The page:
Even your body language will tell a tale about your own motivations. If your team senses that you’re not fully invested in their or the company’s success, they’ll involuntarily follow your lead.
Your team is most likely filled with some great salespeople. If they’re just slightly worn down by circumstances and responsibility it may be a fantastic idea to take some time out and use their skills for the greater good.
Take a day out to raise funds for a local charity, using all their cold-calling expertise, persuasive power and ability to drive a deal.
Encourage your team to have fun and enjoy it, making sure they have no targets to hit for the day!
This will serve to put the reality of their job in perspective and leave everybody feeling good about themselves and what they do.
Money is great, but it’s often the small human things that drive and motivate people. If you’re looking at non-monetary rewards for an entire team, think along the lines of taking everyone to see a movie during the day, or ordering pizza to the office on a Friday.
Sometimes your team’s travel schedules can be hectic. If you’re hesitant to take your team away from their time on the road, give them flight or hotel vouchers to help them out on their next holiday. This way you don’t have to confront the logistical nightmare of getting everyone in the same room at the same time.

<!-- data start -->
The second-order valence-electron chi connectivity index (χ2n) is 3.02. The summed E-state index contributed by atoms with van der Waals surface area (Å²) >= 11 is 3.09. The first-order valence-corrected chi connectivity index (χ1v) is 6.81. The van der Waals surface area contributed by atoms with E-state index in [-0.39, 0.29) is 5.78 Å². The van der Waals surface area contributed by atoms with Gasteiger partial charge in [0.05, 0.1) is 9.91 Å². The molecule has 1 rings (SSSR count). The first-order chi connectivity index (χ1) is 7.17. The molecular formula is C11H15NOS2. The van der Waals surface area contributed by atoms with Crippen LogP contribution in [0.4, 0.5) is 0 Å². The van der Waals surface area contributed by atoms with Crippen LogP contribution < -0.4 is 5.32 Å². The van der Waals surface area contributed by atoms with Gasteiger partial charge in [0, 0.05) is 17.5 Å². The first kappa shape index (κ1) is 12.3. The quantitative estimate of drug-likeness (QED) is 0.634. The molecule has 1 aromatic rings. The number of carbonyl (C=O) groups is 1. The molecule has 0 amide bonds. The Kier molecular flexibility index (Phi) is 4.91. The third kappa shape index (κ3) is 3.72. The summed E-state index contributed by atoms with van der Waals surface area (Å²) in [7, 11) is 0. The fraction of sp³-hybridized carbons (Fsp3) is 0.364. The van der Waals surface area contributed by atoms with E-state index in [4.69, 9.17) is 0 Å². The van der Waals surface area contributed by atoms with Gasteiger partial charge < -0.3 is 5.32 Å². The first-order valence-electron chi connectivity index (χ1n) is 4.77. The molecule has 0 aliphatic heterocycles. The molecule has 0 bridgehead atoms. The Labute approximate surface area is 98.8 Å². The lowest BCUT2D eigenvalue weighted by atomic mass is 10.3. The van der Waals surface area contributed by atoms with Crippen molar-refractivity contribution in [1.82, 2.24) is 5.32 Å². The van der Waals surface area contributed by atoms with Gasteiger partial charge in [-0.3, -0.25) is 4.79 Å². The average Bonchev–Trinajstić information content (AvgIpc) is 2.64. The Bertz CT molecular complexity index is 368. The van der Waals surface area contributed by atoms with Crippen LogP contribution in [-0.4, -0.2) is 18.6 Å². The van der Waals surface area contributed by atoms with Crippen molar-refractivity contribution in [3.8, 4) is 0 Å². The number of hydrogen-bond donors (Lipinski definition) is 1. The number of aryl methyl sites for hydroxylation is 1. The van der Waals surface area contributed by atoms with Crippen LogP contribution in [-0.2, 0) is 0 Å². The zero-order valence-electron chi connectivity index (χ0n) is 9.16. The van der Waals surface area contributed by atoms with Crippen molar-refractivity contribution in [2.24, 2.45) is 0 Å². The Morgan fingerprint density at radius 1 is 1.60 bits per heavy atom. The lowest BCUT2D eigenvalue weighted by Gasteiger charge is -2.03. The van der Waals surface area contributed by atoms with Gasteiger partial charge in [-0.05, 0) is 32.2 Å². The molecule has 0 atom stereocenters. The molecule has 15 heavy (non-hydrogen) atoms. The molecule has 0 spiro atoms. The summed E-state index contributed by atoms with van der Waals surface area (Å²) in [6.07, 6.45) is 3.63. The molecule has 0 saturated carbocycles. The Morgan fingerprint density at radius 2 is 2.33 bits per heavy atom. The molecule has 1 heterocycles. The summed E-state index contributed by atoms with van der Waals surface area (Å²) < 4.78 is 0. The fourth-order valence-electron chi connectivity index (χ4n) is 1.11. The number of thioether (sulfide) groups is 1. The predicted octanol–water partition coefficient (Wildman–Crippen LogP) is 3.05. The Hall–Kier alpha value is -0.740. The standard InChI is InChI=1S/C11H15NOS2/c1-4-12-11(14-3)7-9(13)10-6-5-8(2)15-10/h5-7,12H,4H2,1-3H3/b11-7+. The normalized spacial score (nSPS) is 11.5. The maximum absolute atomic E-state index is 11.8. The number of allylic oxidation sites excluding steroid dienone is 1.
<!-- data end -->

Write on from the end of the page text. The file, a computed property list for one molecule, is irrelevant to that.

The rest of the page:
It can even be as simple as promising better quality coffee, or running a sales contest where the prize is half the day off on the last Friday of the month if your team makes a target.
Small gestures go a long way, and should never be underestimated.
Avoid fires by being proactive. Don’t wait until your team is struggling with morale to change the culture. Motivation comes from all the little details in your company culture, from the way you speak to your team to the openness with which you share information.
Working at it every day will fortify your team’s morale over time, meaning fewer fires to fight when stress levels peak.
By putting these tactics to work today, you’ll reduce that crushing stress and pressure and start re-igniting the sparks of confidence firing your sales team’s machine.
For more sales motivation tips, check out the linked article.